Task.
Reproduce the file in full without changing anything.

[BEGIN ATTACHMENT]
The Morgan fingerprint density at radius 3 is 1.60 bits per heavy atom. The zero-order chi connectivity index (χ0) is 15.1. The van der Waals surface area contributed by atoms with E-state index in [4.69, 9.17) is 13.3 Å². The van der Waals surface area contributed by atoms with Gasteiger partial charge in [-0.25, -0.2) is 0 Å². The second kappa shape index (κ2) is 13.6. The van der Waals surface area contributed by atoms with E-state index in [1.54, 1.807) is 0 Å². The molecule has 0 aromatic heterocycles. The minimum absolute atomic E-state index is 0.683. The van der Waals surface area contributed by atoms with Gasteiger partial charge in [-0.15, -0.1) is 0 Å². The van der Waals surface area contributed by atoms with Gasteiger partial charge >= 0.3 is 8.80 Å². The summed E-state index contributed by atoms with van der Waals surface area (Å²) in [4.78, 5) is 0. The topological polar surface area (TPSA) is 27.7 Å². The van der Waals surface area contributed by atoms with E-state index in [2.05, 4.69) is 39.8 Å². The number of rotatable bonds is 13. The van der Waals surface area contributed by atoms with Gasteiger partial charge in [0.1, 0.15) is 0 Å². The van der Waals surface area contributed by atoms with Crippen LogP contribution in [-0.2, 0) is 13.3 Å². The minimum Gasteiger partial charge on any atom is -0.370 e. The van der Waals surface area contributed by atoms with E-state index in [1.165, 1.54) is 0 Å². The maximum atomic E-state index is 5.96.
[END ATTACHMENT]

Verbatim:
The Morgan fingerprint density at radius 3 is 1.60 bits per heavy atom. The zero-order chi connectivity index (χ0) is 15.1. The van der Waals surface area contributed by atoms with E-state index in [4.69, 9.17) is 13.3 Å². The van der Waals surface area contributed by atoms with Gasteiger partial charge in [-0.25, -0.2) is 0 Å². The second kappa shape index (κ2) is 13.6. The van der Waals surface area contributed by atoms with E-state index in [1.54, 1.807) is 0 Å². The molecule has 0 aromatic heterocycles. The minimum absolute atomic E-state index is 0.683. The van der Waals surface area contributed by atoms with Gasteiger partial charge in [-0.15, -0.1) is 0 Å². The van der Waals surface area contributed by atoms with Gasteiger partial charge >= 0.3 is 8.80 Å². The summed E-state index contributed by atoms with van der Waals surface area (Å²) in [4.78, 5) is 0. The topological polar surface area (TPSA) is 27.7 Å². The van der Waals surface area contributed by atoms with E-state index in [2.05, 4.69) is 39.8 Å². The number of rotatable bonds is 13. The van der Waals surface area contributed by atoms with Gasteiger partial charge in [0.1, 0.15) is 0 Å². The van der Waals surface area contributed by atoms with Crippen LogP contribution in [-0.2, 0) is 13.3 Å². The minimum Gasteiger partial charge on any atom is -0.370 e. The van der Waals surface area contributed by atoms with E-state index in [1.165, 1.54) is 0 Å². The maximum atomic E-state index is 5.96.